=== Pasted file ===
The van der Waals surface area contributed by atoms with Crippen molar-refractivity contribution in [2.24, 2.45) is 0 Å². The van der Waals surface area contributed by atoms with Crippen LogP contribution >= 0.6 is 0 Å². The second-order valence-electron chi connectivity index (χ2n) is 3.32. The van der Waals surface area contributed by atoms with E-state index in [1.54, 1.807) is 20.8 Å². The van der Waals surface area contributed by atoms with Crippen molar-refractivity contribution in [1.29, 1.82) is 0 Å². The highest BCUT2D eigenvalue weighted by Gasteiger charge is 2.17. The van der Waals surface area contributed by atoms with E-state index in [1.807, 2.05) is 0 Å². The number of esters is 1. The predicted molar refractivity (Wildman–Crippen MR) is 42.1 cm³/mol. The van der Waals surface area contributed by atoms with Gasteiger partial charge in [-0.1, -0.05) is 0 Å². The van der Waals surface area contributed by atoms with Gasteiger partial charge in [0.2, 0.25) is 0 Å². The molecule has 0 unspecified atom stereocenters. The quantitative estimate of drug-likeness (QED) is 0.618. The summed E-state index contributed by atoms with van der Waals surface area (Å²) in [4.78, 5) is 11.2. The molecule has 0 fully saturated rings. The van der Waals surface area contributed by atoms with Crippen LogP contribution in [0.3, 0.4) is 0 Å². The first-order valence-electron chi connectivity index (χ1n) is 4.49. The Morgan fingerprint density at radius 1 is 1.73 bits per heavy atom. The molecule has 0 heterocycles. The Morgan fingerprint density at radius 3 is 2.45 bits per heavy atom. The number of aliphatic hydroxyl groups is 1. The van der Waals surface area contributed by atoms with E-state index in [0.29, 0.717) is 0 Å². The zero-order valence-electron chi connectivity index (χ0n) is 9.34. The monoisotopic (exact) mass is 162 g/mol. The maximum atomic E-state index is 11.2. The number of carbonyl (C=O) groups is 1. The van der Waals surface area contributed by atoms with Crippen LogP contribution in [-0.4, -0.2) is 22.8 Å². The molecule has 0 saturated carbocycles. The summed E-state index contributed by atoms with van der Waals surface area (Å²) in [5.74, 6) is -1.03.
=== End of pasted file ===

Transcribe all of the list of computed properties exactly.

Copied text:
The van der Waals surface area contributed by atoms with Crippen molar-refractivity contribution in [2.24, 2.45) is 0 Å². The van der Waals surface area contributed by atoms with Crippen LogP contribution >= 0.6 is 0 Å². The second-order valence-electron chi connectivity index (χ2n) is 3.32. The van der Waals surface area contributed by atoms with E-state index in [1.54, 1.807) is 20.8 Å². The van der Waals surface area contributed by atoms with Crippen molar-refractivity contribution in [1.29, 1.82) is 0 Å². The highest BCUT2D eigenvalue weighted by Gasteiger charge is 2.17. The van der Waals surface area contributed by atoms with E-state index in [1.807, 2.05) is 0 Å². The number of esters is 1. The predicted molar refractivity (Wildman–Crippen MR) is 42.1 cm³/mol. The van der Waals surface area contributed by atoms with Gasteiger partial charge in [-0.1, -0.05) is 0 Å². The van der Waals surface area contributed by atoms with Gasteiger partial charge in [0.2, 0.25) is 0 Å². The molecule has 0 unspecified atom stereocenters. The quantitative estimate of drug-likeness (QED) is 0.618. The summed E-state index contributed by atoms with van der Waals surface area (Å²) in [4.78, 5) is 11.2. The molecule has 0 fully saturated rings. The van der Waals surface area contributed by atoms with Crippen LogP contribution in [0.3, 0.4) is 0 Å². The first-order valence-electron chi connectivity index (χ1n) is 4.49. The Morgan fingerprint density at radius 1 is 1.73 bits per heavy atom. The molecule has 0 heterocycles. The Morgan fingerprint density at radius 3 is 2.45 bits per heavy atom. The number of aliphatic hydroxyl groups is 1. The van der Waals surface area contributed by atoms with E-state index in [0.29, 0.717) is 0 Å². The zero-order valence-electron chi connectivity index (χ0n) is 9.34. The monoisotopic (exact) mass is 162 g/mol. The maximum atomic E-state index is 11.2. The number of carbonyl (C=O) groups is 1. The van der Waals surface area contributed by atoms with Crippen LogP contribution in [-0.4, -0.2) is 22.8 Å². The molecule has 0 saturated carbocycles. The summed E-state index contributed by atoms with van der Waals surface area (Å²) in [5.74, 6) is -1.03.